By Mark Mellman - 12/09/09 12:09 AM EST
In September I noted that while support for the war in Afghanistan was flagging, President Barack Obama still had significant ambit for action with the American public.
The president’s room for political maneuver is on vivid display in the polls taken after his speech last week in which he outlined his rationale for sending an additional 30,000 troops to Afghanistan.
In the weeks leading up to the speech, there was, at best, public division on sending more U.S. troops into harm’s way. Poll questions were asked in several formats, yielding somewhat different responses.
Another form of the question asked respondents whether they favored or opposed sending more U.S. troops to Afghanistan. No more than 46 percent favored additional troops, and at least a plurality opposed an increase, in every fall survey. Some were quite lopsided. A mid-October CNN poll found Americans opposing more troops by a 20-point margin.
A straw in the wind, presaging the president’s influence, came in another question posed by CNN, before the speech, which asked, “If Barack Obama decided to send about 34,000 additional U.S. troops to Afghanistan, would you favor or oppose that decision?” Framed as an Obama decision, Americans favored the deployment by a narrow one-point margin.
The president’s decision, and the case he communicated to the country, changed public views. CNN’s most recent poll revealed that 62 percent now favor
“President Obama’s plan to send about 30,000 more U.S. troops to Afghanistan” — just 36 percent oppose. The USA Today poll showed an 11-point margin in support of Obama’s decision.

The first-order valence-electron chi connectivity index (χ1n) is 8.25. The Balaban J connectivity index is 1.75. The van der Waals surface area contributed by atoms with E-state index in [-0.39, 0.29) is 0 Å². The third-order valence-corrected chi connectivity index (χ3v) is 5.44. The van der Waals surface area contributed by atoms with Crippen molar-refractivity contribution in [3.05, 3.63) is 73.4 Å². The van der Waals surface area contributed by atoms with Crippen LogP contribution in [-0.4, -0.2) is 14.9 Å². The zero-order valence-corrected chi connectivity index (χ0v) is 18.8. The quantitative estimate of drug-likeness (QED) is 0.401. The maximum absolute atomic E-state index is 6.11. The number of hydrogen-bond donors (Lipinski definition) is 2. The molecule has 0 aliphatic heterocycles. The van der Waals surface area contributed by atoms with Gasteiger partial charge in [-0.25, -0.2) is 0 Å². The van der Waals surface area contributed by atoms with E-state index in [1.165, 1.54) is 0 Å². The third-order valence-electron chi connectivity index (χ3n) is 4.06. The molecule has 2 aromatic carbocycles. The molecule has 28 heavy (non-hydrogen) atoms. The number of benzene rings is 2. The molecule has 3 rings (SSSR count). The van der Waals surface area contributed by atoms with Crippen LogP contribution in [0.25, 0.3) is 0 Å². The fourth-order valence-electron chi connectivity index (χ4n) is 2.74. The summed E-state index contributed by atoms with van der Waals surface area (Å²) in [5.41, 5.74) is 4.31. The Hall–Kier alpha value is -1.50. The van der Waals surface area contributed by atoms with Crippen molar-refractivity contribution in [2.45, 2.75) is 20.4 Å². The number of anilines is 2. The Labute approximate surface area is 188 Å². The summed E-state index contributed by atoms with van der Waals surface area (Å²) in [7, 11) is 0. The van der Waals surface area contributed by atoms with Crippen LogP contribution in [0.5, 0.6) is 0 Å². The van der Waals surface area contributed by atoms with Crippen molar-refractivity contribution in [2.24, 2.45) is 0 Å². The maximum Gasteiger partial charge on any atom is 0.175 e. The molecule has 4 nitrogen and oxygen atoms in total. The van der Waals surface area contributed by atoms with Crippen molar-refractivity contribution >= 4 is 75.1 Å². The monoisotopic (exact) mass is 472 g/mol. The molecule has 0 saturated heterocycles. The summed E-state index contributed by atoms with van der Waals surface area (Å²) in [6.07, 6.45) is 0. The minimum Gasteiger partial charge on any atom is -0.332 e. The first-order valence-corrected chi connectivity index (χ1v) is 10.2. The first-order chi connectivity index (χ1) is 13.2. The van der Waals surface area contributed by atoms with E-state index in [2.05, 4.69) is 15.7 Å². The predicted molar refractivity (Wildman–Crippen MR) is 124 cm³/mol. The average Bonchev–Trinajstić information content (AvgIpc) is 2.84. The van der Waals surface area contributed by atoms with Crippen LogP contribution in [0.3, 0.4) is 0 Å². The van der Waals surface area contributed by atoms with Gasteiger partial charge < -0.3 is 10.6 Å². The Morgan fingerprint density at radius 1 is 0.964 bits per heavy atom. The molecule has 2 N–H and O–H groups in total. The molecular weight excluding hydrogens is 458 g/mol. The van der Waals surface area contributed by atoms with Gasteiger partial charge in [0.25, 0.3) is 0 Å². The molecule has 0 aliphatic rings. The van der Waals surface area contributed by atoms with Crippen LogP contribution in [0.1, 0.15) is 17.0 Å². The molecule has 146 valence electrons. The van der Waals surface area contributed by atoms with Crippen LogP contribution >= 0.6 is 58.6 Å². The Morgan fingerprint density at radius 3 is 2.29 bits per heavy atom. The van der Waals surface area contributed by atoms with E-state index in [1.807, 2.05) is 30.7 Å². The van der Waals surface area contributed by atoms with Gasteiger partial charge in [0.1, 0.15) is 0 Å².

President Obama’s ability to lead public opinion in the short term is clear. (While George Bush rallied the country behind the invasion of Iraq at its inception, he never garnered majority support for his surge there.)
But what happens down the road?
Here we enter the realm of prophecy. However, experience teaches that, at some point, the American public will reach a judgment about the “success” of this surge.
Some argue that judgment will be based on causalities, which will likely escalate as our presence grows. While each is an infinite tragedy, academic studies have concluded that casualties by themselves do not erode support for military action. Let one misreading of opinion tell the story.
After the “Black Hawk Down” casualties in Somalia, Washington subscribed to the theory that public opinion had shifted dramatically against our involvement. However, four polls taken just after the incident found 55 percent to 75 percent in favor of sending more U.S. troops to Somalia.
In truth, the specific touchstones of “success” are difficult to define, though, as with pornography, people know it when they see it. Clarity of purpose and continuing progress toward goals are certainly central elements in determining whether the public judges military action to be successful.
Even as Americans offer support to the president’s Afghanistan policy, they divide almost evenly when asked whether we are likely to achieve our goals. Responding to another set of questions, some two-thirds believe it is unlikely that Afghan forces will be able to ensure security without the U.S. or that Afghans will be able to prevent terrorists from using their country as a base.
By nearly two to one, Americans believe circumstances in Afghanistan will not be good enough to begin withdrawing troops in 2011.
If the public’s predictions about the situation on the ground prove correct, support for the Afghan surge may well evaporate.
Mellman is president of The Mellman Group and has worked for Democratic candidates and causes since 1982. Current clients include the majority leaders of both the House and Senate.